Inquiries Into Human Faculty And Its Development

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Kessinger Publishing, Apr 1, 2004 - Psychology - 288 pages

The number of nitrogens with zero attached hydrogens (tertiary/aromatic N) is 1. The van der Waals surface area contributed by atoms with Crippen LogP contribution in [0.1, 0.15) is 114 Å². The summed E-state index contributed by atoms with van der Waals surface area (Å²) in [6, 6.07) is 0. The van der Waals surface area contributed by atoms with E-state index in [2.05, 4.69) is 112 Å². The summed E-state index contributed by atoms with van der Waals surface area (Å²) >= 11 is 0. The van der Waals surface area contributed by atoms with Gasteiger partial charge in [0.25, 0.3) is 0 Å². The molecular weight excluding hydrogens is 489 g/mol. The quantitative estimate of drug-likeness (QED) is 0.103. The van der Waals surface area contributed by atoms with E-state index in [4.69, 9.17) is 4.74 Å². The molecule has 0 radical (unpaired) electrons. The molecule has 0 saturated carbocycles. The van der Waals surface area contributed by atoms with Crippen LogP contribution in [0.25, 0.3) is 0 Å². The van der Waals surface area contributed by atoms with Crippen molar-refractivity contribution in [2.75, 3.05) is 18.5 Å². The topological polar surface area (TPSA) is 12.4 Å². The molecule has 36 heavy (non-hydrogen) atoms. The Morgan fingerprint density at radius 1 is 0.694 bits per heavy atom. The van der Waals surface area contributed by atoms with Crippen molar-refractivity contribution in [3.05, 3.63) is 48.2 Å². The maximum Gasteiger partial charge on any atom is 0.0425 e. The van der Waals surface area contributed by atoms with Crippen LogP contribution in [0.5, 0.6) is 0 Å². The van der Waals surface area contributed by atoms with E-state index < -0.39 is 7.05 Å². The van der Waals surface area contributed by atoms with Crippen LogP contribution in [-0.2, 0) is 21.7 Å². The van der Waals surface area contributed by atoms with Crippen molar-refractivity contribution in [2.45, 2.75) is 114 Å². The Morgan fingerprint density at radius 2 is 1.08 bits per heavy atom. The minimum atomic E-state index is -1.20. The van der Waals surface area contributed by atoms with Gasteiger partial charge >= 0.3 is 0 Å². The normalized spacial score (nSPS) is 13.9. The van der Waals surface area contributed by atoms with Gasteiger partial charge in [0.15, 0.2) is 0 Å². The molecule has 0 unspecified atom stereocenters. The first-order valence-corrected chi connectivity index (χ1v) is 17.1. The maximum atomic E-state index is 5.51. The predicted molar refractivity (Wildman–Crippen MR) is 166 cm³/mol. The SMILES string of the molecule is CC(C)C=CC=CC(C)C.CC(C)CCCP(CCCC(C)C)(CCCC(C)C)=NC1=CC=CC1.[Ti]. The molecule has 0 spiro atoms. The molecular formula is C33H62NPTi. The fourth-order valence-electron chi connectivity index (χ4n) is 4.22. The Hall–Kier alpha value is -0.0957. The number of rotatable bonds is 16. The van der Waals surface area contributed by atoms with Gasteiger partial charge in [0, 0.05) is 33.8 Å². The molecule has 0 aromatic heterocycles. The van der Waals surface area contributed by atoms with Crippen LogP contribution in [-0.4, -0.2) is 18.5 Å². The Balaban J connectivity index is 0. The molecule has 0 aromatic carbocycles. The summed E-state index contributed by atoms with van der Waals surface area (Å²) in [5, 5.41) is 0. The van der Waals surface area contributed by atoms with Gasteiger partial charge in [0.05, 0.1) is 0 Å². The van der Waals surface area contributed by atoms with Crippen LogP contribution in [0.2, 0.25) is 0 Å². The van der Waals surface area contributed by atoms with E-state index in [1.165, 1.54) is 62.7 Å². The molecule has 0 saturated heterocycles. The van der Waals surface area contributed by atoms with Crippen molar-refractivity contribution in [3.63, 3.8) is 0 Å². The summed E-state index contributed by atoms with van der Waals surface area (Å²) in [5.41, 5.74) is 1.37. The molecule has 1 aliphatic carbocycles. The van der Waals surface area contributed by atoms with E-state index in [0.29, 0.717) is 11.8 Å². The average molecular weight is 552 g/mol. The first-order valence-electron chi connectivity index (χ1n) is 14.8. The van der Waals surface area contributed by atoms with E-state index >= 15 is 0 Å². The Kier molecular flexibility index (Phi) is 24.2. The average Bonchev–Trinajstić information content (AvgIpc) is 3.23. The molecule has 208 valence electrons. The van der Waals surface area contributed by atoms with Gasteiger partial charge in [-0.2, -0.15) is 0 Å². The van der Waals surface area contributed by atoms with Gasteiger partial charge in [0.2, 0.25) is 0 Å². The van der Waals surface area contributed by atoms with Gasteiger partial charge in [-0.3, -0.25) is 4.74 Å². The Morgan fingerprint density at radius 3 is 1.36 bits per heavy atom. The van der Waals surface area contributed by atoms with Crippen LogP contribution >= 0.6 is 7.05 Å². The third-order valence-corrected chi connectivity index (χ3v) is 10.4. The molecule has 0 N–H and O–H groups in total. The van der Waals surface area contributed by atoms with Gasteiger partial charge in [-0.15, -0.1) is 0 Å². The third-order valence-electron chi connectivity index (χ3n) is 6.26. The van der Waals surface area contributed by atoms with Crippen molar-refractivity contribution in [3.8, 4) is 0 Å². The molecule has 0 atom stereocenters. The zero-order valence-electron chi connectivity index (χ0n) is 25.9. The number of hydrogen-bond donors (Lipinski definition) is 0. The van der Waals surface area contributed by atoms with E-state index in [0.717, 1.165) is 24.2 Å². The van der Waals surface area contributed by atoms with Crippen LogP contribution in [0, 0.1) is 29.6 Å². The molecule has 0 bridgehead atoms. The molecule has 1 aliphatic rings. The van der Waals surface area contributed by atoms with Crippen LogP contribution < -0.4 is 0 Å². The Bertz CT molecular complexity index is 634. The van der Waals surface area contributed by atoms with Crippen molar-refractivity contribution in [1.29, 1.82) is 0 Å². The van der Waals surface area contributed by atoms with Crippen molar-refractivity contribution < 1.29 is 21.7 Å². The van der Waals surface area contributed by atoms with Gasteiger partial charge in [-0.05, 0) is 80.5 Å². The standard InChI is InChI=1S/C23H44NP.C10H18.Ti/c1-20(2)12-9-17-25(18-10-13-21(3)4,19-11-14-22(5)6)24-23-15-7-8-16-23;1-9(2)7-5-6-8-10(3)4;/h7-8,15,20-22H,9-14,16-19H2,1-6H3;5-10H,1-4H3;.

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1907. Galton, an explorer and anthropologist, is known for his pioneering studies of human intelligence. Influenced by the work of his cousin Charles Darwin, he coined the term eugenics (from the Greek eugenes or wellborn) and devoted the latter part of life to applying Darwinian science to develop theories about heredity and good or noble birth. This book combines his various memoirs into a single volume the object of which he explains in the Introduction: My general object has been to take note of the varied hereditary faculties of different men, and of the great differences in different families and races, to learn how far history may have shown the practicability of supplanting inefficient human stock by better strains, and to consider whether it might not be our duty to do so by such efforts as may be reasonable, thus exerting ourselves to further the ends of evolution more rapidly and with less distress than if events were left to their own course.

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